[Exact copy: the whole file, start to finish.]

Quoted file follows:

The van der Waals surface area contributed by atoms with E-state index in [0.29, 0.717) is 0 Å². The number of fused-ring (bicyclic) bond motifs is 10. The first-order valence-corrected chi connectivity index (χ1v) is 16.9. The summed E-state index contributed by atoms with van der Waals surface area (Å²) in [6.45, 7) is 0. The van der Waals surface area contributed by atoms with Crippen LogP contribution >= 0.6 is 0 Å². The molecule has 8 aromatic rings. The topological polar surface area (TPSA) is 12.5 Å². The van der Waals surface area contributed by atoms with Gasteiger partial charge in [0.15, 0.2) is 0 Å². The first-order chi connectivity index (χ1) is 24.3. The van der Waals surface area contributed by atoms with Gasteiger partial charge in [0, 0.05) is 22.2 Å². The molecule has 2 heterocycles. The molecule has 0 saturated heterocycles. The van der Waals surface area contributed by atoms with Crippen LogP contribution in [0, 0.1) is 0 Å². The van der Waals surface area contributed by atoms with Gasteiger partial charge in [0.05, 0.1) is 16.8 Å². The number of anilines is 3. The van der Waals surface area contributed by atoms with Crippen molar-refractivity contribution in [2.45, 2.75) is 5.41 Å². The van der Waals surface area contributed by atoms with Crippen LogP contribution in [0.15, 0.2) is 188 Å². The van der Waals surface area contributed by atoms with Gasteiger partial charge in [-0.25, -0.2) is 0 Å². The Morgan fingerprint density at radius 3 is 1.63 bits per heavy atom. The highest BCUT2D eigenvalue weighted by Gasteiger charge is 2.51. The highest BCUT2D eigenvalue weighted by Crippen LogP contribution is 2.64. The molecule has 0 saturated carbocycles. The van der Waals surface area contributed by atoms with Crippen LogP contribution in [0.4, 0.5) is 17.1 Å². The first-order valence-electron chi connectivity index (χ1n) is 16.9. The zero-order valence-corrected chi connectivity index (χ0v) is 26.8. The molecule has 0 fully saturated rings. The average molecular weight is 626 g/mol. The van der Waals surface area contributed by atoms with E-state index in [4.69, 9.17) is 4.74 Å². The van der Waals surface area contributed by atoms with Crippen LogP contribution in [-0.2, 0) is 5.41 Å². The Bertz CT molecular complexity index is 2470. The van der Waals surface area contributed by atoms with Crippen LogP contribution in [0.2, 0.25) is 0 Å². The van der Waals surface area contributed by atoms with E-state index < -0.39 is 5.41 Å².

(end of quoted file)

The van der Waals surface area contributed by atoms with E-state index in [0.29, 0.717) is 0 Å². The number of fused-ring (bicyclic) bond motifs is 10. The first-order valence-corrected chi connectivity index (χ1v) is 16.9. The summed E-state index contributed by atoms with van der Waals surface area (Å²) in [6.45, 7) is 0. The van der Waals surface area contributed by atoms with Crippen LogP contribution >= 0.6 is 0 Å². The molecule has 8 aromatic rings. The topological polar surface area (TPSA) is 12.5 Å². The van der Waals surface area contributed by atoms with Gasteiger partial charge in [0.15, 0.2) is 0 Å². The first-order chi connectivity index (χ1) is 24.3. The van der Waals surface area contributed by atoms with Gasteiger partial charge in [0, 0.05) is 22.2 Å². The molecule has 2 heterocycles. The molecule has 0 saturated heterocycles. The van der Waals surface area contributed by atoms with Crippen LogP contribution in [0, 0.1) is 0 Å². The van der Waals surface area contributed by atoms with Gasteiger partial charge in [0.05, 0.1) is 16.8 Å². The number of anilines is 3. The van der Waals surface area contributed by atoms with Crippen molar-refractivity contribution in [2.45, 2.75) is 5.41 Å². The van der Waals surface area contributed by atoms with Crippen LogP contribution in [0.15, 0.2) is 188 Å². The van der Waals surface area contributed by atoms with Gasteiger partial charge in [-0.25, -0.2) is 0 Å². The Morgan fingerprint density at radius 3 is 1.63 bits per heavy atom. The highest BCUT2D eigenvalue weighted by Gasteiger charge is 2.51. The highest BCUT2D eigenvalue weighted by Crippen LogP contribution is 2.64. The molecule has 0 saturated carbocycles. The van der Waals surface area contributed by atoms with Crippen LogP contribution in [0.4, 0.5) is 17.1 Å². The first-order valence-electron chi connectivity index (χ1n) is 16.9. The zero-order valence-corrected chi connectivity index (χ0v) is 26.8. The molecule has 0 fully saturated rings. The average molecular weight is 626 g/mol. The van der Waals surface area contributed by atoms with E-state index in [4.69, 9.17) is 4.74 Å². The van der Waals surface area contributed by atoms with Crippen LogP contribution in [-0.2, 0) is 5.41 Å². The Bertz CT molecular complexity index is 2470. The van der Waals surface area contributed by atoms with Crippen LogP contribution in [0.2, 0.25) is 0 Å². The van der Waals surface area contributed by atoms with E-state index < -0.39 is 5.41 Å².